21.5 per cent of all residential properties were underwater at the end of Q4 2012, according to CoreLogic’s latest report.
10.4 million mortgages were still in negative equity – where the homeowner owes more on his mortgage than the home is worth.
This is however down from 10.6 million or 22 per cent at the end of Q3 2012.
The value of negative equity fell to $628 billion in Q4, from $670 billion the previous quarter. Moreover, 200,000 returned to positive equity, bringing the total for last year to 1.7 million.
“There is certainly more to do but with fewer borrowers underwater, the fundamentals underpinning the housing market will continue to strengthen,” said Anand Nallathambi, president and CEO of CoreLogic in a press release. “The trend toward more homeowners moving back into positive equity territory should continue in 2013.”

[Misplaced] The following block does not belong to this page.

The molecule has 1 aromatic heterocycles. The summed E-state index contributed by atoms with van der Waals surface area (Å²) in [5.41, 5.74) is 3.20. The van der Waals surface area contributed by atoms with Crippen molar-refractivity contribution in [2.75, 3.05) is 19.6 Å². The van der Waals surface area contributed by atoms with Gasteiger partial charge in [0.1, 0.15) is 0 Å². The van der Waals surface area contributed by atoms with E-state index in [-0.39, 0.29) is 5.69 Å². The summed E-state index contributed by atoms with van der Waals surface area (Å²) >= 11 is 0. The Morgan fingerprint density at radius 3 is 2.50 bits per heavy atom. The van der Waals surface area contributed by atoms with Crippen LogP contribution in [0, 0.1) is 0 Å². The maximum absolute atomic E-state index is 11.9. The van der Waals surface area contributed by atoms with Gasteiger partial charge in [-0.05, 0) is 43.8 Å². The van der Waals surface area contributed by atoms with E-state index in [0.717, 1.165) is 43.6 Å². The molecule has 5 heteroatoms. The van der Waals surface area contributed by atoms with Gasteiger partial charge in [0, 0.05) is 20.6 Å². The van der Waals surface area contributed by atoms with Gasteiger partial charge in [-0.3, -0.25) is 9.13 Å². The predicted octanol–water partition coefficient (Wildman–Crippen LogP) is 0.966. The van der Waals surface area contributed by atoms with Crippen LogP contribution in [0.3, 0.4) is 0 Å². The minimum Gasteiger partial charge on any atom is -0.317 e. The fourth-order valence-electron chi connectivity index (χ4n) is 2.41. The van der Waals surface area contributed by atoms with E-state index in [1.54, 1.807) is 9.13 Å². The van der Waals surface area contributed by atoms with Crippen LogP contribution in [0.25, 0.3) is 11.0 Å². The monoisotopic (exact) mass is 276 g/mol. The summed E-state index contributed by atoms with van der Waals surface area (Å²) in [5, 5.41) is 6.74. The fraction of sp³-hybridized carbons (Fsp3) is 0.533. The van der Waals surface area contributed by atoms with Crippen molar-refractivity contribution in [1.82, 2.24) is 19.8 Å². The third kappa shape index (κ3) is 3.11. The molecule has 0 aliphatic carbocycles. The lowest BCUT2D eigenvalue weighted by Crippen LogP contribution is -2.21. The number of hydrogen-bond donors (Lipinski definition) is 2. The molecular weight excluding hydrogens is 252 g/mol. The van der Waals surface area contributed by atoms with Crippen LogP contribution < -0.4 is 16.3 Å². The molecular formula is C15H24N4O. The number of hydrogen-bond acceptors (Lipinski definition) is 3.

The decline in negative equity certainly bolsters the housing recovery, since people in negative equity are more likely to default on their mortgage payments. But at 10.4 million the pool is still large, and sandy states continue to struggle.
Here are some details from the report:
- Nevada had the most mortgages in negative equity at 52.4 per cent, Florida followed with 40.2 per cent, Arizona had 34.9 per cent in negative equity, Georgia had 33.8 per cent, and Michigan had 31.9 per cent. Together these states account for 32.7 per cent of overall negative equity.
- In terms of metros, the five with the highest negative equity were Tampa-St. Petersburg-Clearwater, Florida; Miami-Miami Beach-Kendall, Florida; Atlanta-Sandy Springs-Marietta, Georgia; Phoenix-Mesa-Glendale, Arizona; and Riverside-San Bernardino- Ontario, California.
This chart shows negative equity, and near negative equity by state:
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